16 March 2011, Colombo, Sri Lanka: A press conference was held in Colombo earlier today to launch the latest fixture on Sri Lanka’s ever busier festival calendar. Organisers of The Boycott Festival issued a brief statement and then invited the press to enjoy the refreshments in the ballroom.
The Boycott Festival will take place over five days, beginning today and ending after a lunch banquet on Sunday. A full list of objections may be obtained by emailing [email protected] In their statement the festival organisers said they were angry and upset with what has taken place and continues to take place in our country. They admitted that worn down by the last six – and also the last thirty – years, they could no longer muster enthusiasm for anything and would really prefer not to. They were tired, they said, and couldn’t face the journey to the festival site. They would not be attending.
Director Karthika Peiris said ‘As ever, we send our best wishes for the failure of this effort’.
Meanwhile, protests against the festival began months ago and have grown to such proportions that there isn’t a hotel room now to be found in the festival city. Local business is booming, airlines are reporting record passenger numbers and the Government has issued a statement celebrating The Boycott Festival as a key success of its VindicateSriLanka2011 campaign. A group in Paris has today issued a list of celebrated thinkers who have never been to Sri Lanka and do not intend to visit.
Our reporters spoke to several Sri Lankans not attending the Festival:
- ‘It is shameful,’ said one 53 year old businessman, ‘the rice isn’t tempered properly and the tickets are far too expensive.’ He said he had originally intended to attend the Festival, and had drawn up a packed schedule for each day, but in the end had not been able to secure a hotel room. All of his friends had gone but none of them were enjoying it, he said.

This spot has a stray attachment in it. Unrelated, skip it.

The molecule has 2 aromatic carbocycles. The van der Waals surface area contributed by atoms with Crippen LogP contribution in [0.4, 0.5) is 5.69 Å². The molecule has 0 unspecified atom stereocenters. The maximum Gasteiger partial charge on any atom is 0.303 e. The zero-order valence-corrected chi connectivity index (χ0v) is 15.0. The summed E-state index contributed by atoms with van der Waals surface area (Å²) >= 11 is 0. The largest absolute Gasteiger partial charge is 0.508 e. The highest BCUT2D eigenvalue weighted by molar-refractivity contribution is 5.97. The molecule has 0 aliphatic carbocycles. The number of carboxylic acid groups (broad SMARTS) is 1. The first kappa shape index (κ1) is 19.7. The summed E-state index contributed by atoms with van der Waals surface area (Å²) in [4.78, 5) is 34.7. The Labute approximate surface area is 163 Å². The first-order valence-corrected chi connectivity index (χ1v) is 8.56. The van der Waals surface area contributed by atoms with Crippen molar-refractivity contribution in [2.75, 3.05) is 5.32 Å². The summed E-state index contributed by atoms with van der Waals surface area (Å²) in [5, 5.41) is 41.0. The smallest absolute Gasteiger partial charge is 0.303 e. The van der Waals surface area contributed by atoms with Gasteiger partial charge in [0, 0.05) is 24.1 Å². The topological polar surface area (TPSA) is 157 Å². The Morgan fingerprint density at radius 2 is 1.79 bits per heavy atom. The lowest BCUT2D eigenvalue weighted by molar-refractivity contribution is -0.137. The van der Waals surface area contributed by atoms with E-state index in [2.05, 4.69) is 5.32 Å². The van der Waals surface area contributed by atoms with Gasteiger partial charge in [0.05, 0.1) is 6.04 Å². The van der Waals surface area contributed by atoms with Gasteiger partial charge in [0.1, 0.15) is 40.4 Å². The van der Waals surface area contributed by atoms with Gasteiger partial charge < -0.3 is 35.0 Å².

- ‘The people don’t want this,’ said a 37 year old activist at her desk in Colombo. She had made a field visit to the festival city two years before, she said, and had very good sources there. ‘I don’t speak for myself, I speak for the people,’ she said.
- ‘We don’t want these foreigners coming here and organising festivals’ said one 32 year old man, also from Colombo. ‘Cricket is a colonial game,’ said his friend 34. These young men carried posters bearing the slogans ‘GO BACK TO YORKSHIRE!’ and ‘WE ARE NOT YOUR TEST MATCH SPECIAL, GEOFFREY’. A third friend, 19, added, ‘I can tell you for a fact these festivals are all the same. I have never gone to a single one’.
In an extended interview with Banyan News, Director Karthika Peiris laid out her vision for The Boycott Festival. She said it was a sum of many parts and a real team effort. Begun with a great measure of good faith it subsequently entered into a strong partnership with grief. Ms. Peiris spoke movingly of the way people had suffered in Sri Lanka and her desire to respond to these indignities. She said that although it could not do nearly enough, The Boycott Festival had at least given her a platform for promoting the values of bitterness, disbelief and despondency. She continues to work tirelessly for this cause which she hopes will ultimately achieve peace in Sri Lanka.